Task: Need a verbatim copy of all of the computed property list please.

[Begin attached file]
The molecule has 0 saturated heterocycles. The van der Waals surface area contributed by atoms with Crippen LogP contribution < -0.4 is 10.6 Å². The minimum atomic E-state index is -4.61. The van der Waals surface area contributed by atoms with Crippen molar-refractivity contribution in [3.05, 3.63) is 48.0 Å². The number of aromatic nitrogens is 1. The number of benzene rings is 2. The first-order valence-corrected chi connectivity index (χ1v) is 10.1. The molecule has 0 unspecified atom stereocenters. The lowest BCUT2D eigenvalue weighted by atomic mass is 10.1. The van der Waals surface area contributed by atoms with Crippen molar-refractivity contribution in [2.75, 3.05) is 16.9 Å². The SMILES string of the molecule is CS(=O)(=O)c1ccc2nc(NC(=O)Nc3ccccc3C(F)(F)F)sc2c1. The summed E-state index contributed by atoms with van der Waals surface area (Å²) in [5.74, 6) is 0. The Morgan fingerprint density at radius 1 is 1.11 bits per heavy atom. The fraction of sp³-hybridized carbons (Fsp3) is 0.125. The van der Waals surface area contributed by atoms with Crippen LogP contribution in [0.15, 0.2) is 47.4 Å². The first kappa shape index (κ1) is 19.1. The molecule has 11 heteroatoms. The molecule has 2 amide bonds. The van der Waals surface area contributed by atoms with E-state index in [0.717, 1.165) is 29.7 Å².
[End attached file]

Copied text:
The molecule has 0 saturated heterocycles. The van der Waals surface area contributed by atoms with Crippen LogP contribution < -0.4 is 10.6 Å². The minimum atomic E-state index is -4.61. The van der Waals surface area contributed by atoms with Crippen molar-refractivity contribution in [3.05, 3.63) is 48.0 Å². The number of aromatic nitrogens is 1. The number of benzene rings is 2. The first-order valence-corrected chi connectivity index (χ1v) is 10.1. The molecule has 0 unspecified atom stereocenters. The lowest BCUT2D eigenvalue weighted by atomic mass is 10.1. The van der Waals surface area contributed by atoms with Crippen molar-refractivity contribution in [2.75, 3.05) is 16.9 Å². The SMILES string of the molecule is CS(=O)(=O)c1ccc2nc(NC(=O)Nc3ccccc3C(F)(F)F)sc2c1. The summed E-state index contributed by atoms with van der Waals surface area (Å²) in [5.74, 6) is 0. The Morgan fingerprint density at radius 1 is 1.11 bits per heavy atom. The fraction of sp³-hybridized carbons (Fsp3) is 0.125. The van der Waals surface area contributed by atoms with Crippen LogP contribution in [0.15, 0.2) is 47.4 Å². The first kappa shape index (κ1) is 19.1. The molecule has 11 heteroatoms. The molecule has 2 amide bonds. The van der Waals surface area contributed by atoms with E-state index in [0.717, 1.165) is 29.7 Å².